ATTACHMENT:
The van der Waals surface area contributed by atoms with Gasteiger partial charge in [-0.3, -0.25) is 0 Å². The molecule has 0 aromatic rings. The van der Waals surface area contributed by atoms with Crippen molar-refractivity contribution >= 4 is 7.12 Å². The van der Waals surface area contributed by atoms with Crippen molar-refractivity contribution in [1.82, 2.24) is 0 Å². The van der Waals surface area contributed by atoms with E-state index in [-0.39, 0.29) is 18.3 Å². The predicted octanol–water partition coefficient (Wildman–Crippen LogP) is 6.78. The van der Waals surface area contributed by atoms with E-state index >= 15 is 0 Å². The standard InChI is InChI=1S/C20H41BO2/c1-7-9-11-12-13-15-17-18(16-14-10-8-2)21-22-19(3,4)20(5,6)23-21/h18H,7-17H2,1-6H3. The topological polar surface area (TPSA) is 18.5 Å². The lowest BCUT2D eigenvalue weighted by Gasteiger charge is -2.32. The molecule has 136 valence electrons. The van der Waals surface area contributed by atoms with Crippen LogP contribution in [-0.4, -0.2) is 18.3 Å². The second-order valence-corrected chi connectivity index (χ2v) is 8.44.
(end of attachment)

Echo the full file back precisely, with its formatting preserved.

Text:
The van der Waals surface area contributed by atoms with Gasteiger partial charge in [-0.3, -0.25) is 0 Å². The molecule has 0 aromatic rings. The van der Waals surface area contributed by atoms with Crippen molar-refractivity contribution >= 4 is 7.12 Å². The van der Waals surface area contributed by atoms with Crippen molar-refractivity contribution in [1.82, 2.24) is 0 Å². The van der Waals surface area contributed by atoms with E-state index in [-0.39, 0.29) is 18.3 Å². The predicted octanol–water partition coefficient (Wildman–Crippen LogP) is 6.78. The van der Waals surface area contributed by atoms with E-state index >= 15 is 0 Å². The standard InChI is InChI=1S/C20H41BO2/c1-7-9-11-12-13-15-17-18(16-14-10-8-2)21-22-19(3,4)20(5,6)23-21/h18H,7-17H2,1-6H3. The topological polar surface area (TPSA) is 18.5 Å². The lowest BCUT2D eigenvalue weighted by Gasteiger charge is -2.32. The molecule has 136 valence electrons. The van der Waals surface area contributed by atoms with Crippen LogP contribution in [-0.4, -0.2) is 18.3 Å². The second-order valence-corrected chi connectivity index (χ2v) is 8.44.